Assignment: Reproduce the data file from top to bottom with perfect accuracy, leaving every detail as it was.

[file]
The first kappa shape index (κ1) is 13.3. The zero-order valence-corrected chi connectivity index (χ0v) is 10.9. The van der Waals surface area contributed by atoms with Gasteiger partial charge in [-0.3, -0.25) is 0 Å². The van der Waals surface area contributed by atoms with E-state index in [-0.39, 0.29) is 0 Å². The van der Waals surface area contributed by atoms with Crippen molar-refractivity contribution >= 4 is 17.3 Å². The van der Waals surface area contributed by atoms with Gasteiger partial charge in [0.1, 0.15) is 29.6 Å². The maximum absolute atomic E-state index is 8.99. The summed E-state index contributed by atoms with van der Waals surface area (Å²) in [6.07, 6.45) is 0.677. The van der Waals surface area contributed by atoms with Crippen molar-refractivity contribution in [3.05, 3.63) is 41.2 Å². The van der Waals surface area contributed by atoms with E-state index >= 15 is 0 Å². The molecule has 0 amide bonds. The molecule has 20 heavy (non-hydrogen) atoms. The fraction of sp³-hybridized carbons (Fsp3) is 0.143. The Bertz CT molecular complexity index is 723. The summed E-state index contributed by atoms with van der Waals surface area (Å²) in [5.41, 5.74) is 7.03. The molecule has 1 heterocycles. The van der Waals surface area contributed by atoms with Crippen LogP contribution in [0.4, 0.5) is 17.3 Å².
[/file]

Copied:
The first kappa shape index (κ1) is 13.3. The zero-order valence-corrected chi connectivity index (χ0v) is 10.9. The van der Waals surface area contributed by atoms with Gasteiger partial charge in [-0.3, -0.25) is 0 Å². The van der Waals surface area contributed by atoms with E-state index in [-0.39, 0.29) is 0 Å². The van der Waals surface area contributed by atoms with Crippen molar-refractivity contribution >= 4 is 17.3 Å². The van der Waals surface area contributed by atoms with Gasteiger partial charge in [0.1, 0.15) is 29.6 Å². The maximum absolute atomic E-state index is 8.99. The summed E-state index contributed by atoms with van der Waals surface area (Å²) in [6.07, 6.45) is 0.677. The van der Waals surface area contributed by atoms with Crippen molar-refractivity contribution in [3.05, 3.63) is 41.2 Å². The van der Waals surface area contributed by atoms with E-state index >= 15 is 0 Å². The molecule has 0 amide bonds. The molecule has 20 heavy (non-hydrogen) atoms. The fraction of sp³-hybridized carbons (Fsp3) is 0.143. The Bertz CT molecular complexity index is 723. The summed E-state index contributed by atoms with van der Waals surface area (Å²) in [5.41, 5.74) is 7.03. The molecule has 1 heterocycles. The van der Waals surface area contributed by atoms with Crippen LogP contribution in [0.4, 0.5) is 17.3 Å².